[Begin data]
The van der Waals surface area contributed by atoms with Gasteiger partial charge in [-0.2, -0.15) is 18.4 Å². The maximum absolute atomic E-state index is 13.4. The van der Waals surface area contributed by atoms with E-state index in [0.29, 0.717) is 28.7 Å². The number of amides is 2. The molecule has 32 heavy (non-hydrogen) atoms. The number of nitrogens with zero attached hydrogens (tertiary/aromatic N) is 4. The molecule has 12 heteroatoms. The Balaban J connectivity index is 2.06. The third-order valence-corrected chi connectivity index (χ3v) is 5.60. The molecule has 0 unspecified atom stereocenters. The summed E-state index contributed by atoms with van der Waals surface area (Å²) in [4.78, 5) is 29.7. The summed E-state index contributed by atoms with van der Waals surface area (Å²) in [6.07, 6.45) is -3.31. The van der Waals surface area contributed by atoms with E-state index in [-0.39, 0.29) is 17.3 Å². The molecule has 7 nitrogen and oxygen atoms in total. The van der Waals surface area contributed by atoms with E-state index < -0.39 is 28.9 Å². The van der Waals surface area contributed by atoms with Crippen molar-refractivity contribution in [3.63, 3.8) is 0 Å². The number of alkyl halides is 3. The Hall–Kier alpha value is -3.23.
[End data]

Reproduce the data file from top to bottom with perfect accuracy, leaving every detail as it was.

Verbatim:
The van der Waals surface area contributed by atoms with Gasteiger partial charge in [-0.2, -0.15) is 18.4 Å². The maximum absolute atomic E-state index is 13.4. The van der Waals surface area contributed by atoms with E-state index in [0.29, 0.717) is 28.7 Å². The number of amides is 2. The molecule has 32 heavy (non-hydrogen) atoms. The number of nitrogens with zero attached hydrogens (tertiary/aromatic N) is 4. The molecule has 12 heteroatoms. The Balaban J connectivity index is 2.06. The third-order valence-corrected chi connectivity index (χ3v) is 5.60. The molecule has 0 unspecified atom stereocenters. The summed E-state index contributed by atoms with van der Waals surface area (Å²) in [4.78, 5) is 29.7. The summed E-state index contributed by atoms with van der Waals surface area (Å²) in [6.07, 6.45) is -3.31. The van der Waals surface area contributed by atoms with E-state index in [-0.39, 0.29) is 17.3 Å². The molecule has 7 nitrogen and oxygen atoms in total. The van der Waals surface area contributed by atoms with E-state index < -0.39 is 28.9 Å². The van der Waals surface area contributed by atoms with Crippen molar-refractivity contribution in [3.63, 3.8) is 0 Å². The number of alkyl halides is 3. The Hall–Kier alpha value is -3.23.